Chronic kidney diseases (CKD) affect more than 10% of adult Americans, many of whom progress into end- stage renal failure. Glomerular fibrosis occurs in early stage of virtually all types of CKD, such as diabetic and hypertensive nephropathy. To better understand the initiation and progression of CKD, in this project we study the development of glomerular fibrosis, specifically the changes of renal tissue oxygenation and perfusion in the fibrotic development. As a major determinant for renal fibrosis and injury suggested by numerous studies, renal tissue hypoxia?s role in glomerular fibrosis has not been fully elucidated with rigorous in-vivo experiments. In this project with a well-controlled rat-fibrosis model, we will measure tissue oxygenation and perfusion using innovative and precise MRI techniques, and then accurately determine the fibrosis degree by kidney biopsy. Our preliminary study found significant decreases in MRI-measured perfusion and oxygenation in rats with intermediate glomerular fibrosis. In the proposed project, we will transfer our MRI protocol from current clinical MRI scanner to a dedicated 7T small-animal scanner to further improve measurement precision, and perform the MRI and biopsy measurements on rats with mild glomerular fibrosis (days 1 to 4 after fibrosis induction). Upon completion of this project, we will understand better the relationship between glomerular fibrosis and tissue oxygenation/perfusion, and thus gain insight into the initiation of CKD. With the knowledge gained in the current project, in future studies we will track the MRI-measured physiologic parameters for diabetic patients with microalbuminuria (high risk for diabetic nephropathy), and validate the parameters? capability in predicting diabetic nephropathy.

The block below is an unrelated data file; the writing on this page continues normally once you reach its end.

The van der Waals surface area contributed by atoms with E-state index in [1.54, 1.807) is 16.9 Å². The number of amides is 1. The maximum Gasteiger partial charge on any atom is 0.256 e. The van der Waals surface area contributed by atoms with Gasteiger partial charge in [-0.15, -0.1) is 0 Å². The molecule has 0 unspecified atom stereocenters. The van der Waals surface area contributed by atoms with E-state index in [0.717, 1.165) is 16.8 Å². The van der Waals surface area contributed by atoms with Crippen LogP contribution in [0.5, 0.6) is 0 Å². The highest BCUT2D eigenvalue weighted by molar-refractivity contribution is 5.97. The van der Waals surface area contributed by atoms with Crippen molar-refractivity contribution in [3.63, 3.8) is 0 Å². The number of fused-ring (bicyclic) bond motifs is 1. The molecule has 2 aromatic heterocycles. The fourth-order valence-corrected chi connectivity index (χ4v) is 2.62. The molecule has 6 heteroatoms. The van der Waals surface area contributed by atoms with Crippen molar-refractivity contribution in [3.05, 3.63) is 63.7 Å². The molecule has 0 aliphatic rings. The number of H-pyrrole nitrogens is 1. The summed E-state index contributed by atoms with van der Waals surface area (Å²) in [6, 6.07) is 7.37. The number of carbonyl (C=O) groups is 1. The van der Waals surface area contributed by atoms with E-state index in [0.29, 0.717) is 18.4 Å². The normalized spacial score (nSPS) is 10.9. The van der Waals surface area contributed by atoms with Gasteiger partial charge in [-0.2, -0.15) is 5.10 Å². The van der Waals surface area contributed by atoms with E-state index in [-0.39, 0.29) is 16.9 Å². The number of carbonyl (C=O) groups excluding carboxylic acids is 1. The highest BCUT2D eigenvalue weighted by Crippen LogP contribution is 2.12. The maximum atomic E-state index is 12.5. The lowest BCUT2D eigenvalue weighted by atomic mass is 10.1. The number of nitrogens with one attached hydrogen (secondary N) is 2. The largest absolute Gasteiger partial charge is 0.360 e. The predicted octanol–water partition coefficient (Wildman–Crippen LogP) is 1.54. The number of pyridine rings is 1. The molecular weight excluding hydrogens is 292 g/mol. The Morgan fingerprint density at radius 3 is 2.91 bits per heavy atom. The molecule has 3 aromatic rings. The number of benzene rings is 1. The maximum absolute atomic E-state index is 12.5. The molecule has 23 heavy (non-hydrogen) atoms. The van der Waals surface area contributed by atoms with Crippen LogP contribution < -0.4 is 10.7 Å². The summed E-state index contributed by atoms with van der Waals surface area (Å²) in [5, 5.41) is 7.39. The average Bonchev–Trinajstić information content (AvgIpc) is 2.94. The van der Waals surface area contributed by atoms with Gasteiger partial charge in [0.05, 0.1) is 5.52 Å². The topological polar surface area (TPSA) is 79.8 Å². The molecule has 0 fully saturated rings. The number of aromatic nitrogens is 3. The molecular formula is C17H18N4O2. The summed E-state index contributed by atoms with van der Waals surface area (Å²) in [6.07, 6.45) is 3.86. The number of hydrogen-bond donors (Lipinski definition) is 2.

Kidney fibrosis develops from the very beginning of chronic kidney disease (CKD), which affects 10% of adult Americans. In this project, we will assess physiologic changes induced by glomerular fibrosis in animal experiments. These experiments will help us better understand the initiation and progression of CKD, and would potentially improve CKD diagnosis and treatment.
|Zhang, Jeff L (2017) Functional Magnetic Resonance Imaging of the Kidneys-With and Without Gadolinium-Based Contrast. Adv Chronic Kidney Dis 24:162-168|